1. Riace shaken over arrest of mayor
Domenico Lucano, the mayor Riace, has been placed under house arrest by the Italian Guardia di Finanza, as part of an operation called ‘Xenia‘, for allegedly aiding illegal immigration and mishandling of contracts for waste disposal.
Valigia Blu has written a report on the accusations; the initial charges of criminal conspiracy, abuse of office and aggravated fraud have been dropped. The Locri prosecutor himself, Domenico di Croce, has criticised some aspects of the investigation: the handling of funds may have been chaotic, but there are no irregularities and no one has been bribed.
Mimmo Lucano is well known around the world for the hospitable policy of Riace a village abandoned by locals and given new life through the successful integration of migrants and asylum seekers.
Reactions to the arrest have been swift. While the Interior Minister celebrated with a tweet, more than 5,000 people gathered on Saturday afternoon in support of the Riace model and calling for the mayor’s release. Messages of solidarity were also prominently displayed during the Peace March from Perugia to Assisi.
2. A new rescue ship sails in the name of civil obedience
Two vessels sailing under Italian flag, the tug boat Mare Ionio and the ship Burlesque, left the port of Augusta on Wednesday night and headed to the Libyan coast as part of the first all-Italian rescue mission in international waters and called Mediterranea.
A “non-governmental action”, as the organisers call it, of moral disobedience and civil obedience, to raise awareness of what is happening along one of the world’s most dangerous route, from Libya to Italy. This is the aim of the mission, promoted by several NGOs including Sea-Watch and Open Arms, as well as by associations such as ARCI and Ya Basta, politicians such as Erasmo Palazzotto, Nicola Fratoianni and Nichi Vendola and by da Banca Etica which granted a 460,000 euro loan, as president Ugo Biggeri told Vita.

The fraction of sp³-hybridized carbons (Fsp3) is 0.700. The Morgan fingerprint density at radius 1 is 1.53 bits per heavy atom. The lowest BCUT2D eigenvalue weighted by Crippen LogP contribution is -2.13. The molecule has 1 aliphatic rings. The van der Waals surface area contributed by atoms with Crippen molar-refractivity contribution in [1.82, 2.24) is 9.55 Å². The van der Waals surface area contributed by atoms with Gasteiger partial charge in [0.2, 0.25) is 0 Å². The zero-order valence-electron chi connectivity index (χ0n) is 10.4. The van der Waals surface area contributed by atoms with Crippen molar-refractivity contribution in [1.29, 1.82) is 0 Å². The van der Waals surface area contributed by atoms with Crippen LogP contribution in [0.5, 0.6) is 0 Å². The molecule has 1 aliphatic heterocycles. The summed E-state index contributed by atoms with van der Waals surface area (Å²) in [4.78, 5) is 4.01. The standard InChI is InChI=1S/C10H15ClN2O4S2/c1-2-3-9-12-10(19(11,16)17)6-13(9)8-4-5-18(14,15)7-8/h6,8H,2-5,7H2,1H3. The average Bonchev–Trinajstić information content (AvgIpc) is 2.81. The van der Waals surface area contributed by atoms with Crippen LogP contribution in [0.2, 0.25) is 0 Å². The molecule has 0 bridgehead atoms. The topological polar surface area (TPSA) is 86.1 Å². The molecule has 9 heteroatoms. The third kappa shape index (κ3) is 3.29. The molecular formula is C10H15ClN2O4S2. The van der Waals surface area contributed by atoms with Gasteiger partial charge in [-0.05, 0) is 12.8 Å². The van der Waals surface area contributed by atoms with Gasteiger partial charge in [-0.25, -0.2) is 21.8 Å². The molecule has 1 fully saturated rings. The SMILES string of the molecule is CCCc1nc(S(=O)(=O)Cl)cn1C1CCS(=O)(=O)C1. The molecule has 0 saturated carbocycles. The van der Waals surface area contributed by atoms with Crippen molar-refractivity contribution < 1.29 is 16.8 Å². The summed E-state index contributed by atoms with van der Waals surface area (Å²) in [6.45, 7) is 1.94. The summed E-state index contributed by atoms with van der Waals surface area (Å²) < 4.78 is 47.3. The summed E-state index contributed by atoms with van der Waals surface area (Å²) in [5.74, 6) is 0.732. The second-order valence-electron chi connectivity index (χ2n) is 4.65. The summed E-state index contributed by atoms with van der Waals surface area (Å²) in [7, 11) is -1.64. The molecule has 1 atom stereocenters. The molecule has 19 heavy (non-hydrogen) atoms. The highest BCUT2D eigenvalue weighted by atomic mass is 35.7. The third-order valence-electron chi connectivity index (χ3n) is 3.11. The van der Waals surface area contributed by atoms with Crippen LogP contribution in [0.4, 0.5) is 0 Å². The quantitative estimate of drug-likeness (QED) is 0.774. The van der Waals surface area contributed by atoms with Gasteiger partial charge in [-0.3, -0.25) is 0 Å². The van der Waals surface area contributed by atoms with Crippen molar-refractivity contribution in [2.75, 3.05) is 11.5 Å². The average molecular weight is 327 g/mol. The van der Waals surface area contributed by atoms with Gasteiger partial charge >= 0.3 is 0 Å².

The ship will be carrying out rescue as well as monitoring operations, and is suitably equipped. “If we find a boat in distress, we will follow the law: lives at sea must always be saved. We hope that political institutions will do the same”.
3. Among the migrants trapped in Libya
Libya is the major gateway for Africans en route to Europe, and since violence re-erupted in the country, fighting between rival militias have killed more than 100 people in Tripoli alone. The already precarious situation has worsened, against human traffic, detention and violence. Writing for PBS, Christopher Livesay and Alessandro Pavone documented the plight of an estimated 700,000 migrants now caught in the Libyan crossfire.
Why should #refugees & #migrants be evacuated out of #Libya? A new & harrowing video report from PBS @NewsHour provides a glimpse into some of the appalling conditions these vulnerable people are confronted with everyday. https://t.co/rFGGuuU3Us | @cLivesay & @AlesPavone
— MSF Sea (@MSF_Sea) October 4, 2018
Similar conditions were found by the Corriere della Sera correspondent in Tripoli, Lorenzo Cremonesi, at the Khoms detention camp, one of the places where the Libyan Coast Guard sends migrants intercepted at sea.
4. Salvini threatens to close Italy’s airports to prevent repatriation of migrants from German
Soon after the approval on President Mattarella – who nonetheless cautioned against violating the Constitution when legislating the rights on foreigners – on his decree on security and immigration, Italian interior minister Salvini is ready for yet another fight.
On the issue of the so-called secondary movements, Salvini reacted poorly to Germany’s plan to return to Italy all the migrants who applied for asylum there, who are estimated to exceed 20,000.
“If someone in Berlin or Brussels is thinking of dumping dozens of immigrants in Italy on unauthorised charter flights, they need to know that there will be no airports available to them”, the Minister said. After the closing of the ports, airports could be next, but according to reports from Il Fatto Quotidiano, the first flight from Germany is already scheduled for Tuesday, October 9th.
According to many observers, the crackdown on repatriation follows great pressures on Merkel to act up on immigration in the run-up to Bavarian elections next week.
5. The shipwreck of Lampedusa, a forgotten tragedy